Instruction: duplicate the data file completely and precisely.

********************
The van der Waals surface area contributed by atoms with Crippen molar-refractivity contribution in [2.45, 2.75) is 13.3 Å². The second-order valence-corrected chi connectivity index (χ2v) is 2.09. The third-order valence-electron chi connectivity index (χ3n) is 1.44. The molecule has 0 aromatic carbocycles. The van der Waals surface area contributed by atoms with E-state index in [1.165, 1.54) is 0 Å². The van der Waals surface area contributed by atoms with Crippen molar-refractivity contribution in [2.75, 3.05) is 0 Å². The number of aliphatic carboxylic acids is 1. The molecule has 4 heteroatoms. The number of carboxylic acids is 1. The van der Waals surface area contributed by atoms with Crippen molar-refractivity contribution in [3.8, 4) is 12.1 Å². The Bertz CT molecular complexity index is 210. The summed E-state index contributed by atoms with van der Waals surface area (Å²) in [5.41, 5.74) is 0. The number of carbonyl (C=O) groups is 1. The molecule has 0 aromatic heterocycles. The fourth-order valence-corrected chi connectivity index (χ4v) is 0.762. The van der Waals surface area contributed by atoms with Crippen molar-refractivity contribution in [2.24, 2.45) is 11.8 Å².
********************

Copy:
The van der Waals surface area contributed by atoms with Crippen molar-refractivity contribution in [2.45, 2.75) is 13.3 Å². The second-order valence-corrected chi connectivity index (χ2v) is 2.09. The third-order valence-electron chi connectivity index (χ3n) is 1.44. The molecule has 0 aromatic carbocycles. The van der Waals surface area contributed by atoms with E-state index in [1.165, 1.54) is 0 Å². The van der Waals surface area contributed by atoms with Crippen molar-refractivity contribution in [2.75, 3.05) is 0 Å². The number of aliphatic carboxylic acids is 1. The molecule has 4 heteroatoms. The number of carboxylic acids is 1. The van der Waals surface area contributed by atoms with Crippen molar-refractivity contribution in [3.8, 4) is 12.1 Å². The Bertz CT molecular complexity index is 210. The summed E-state index contributed by atoms with van der Waals surface area (Å²) in [5.41, 5.74) is 0. The number of carbonyl (C=O) groups is 1. The molecule has 0 aromatic heterocycles. The fourth-order valence-corrected chi connectivity index (χ4v) is 0.762. The van der Waals surface area contributed by atoms with Crippen molar-refractivity contribution in [2.24, 2.45) is 11.8 Å².